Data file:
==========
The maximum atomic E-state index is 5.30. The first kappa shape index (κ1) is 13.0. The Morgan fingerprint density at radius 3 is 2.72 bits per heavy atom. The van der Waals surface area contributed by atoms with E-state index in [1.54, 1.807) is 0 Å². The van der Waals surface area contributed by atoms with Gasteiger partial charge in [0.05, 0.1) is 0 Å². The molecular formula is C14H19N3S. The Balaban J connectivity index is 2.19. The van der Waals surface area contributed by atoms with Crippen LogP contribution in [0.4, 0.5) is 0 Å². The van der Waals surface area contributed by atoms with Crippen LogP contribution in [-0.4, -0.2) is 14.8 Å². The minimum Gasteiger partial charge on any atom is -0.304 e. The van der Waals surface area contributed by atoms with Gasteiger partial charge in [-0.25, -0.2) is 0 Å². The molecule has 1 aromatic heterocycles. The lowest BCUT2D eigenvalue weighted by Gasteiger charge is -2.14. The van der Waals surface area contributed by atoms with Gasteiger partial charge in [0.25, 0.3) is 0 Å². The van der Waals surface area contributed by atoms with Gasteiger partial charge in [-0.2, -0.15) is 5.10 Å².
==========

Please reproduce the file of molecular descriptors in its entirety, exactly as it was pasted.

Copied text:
The maximum atomic E-state index is 5.30. The first kappa shape index (κ1) is 13.0. The Morgan fingerprint density at radius 3 is 2.72 bits per heavy atom. The van der Waals surface area contributed by atoms with E-state index in [1.54, 1.807) is 0 Å². The van der Waals surface area contributed by atoms with Gasteiger partial charge in [0.05, 0.1) is 0 Å². The molecular formula is C14H19N3S. The Balaban J connectivity index is 2.19. The van der Waals surface area contributed by atoms with Crippen LogP contribution in [0.4, 0.5) is 0 Å². The van der Waals surface area contributed by atoms with Crippen LogP contribution in [-0.4, -0.2) is 14.8 Å². The minimum Gasteiger partial charge on any atom is -0.304 e. The van der Waals surface area contributed by atoms with Gasteiger partial charge in [-0.25, -0.2) is 0 Å². The molecule has 1 aromatic heterocycles. The lowest BCUT2D eigenvalue weighted by Gasteiger charge is -2.14. The van der Waals surface area contributed by atoms with Gasteiger partial charge in [0.25, 0.3) is 0 Å². The van der Waals surface area contributed by atoms with Gasteiger partial charge in [-0.2, -0.15) is 5.10 Å².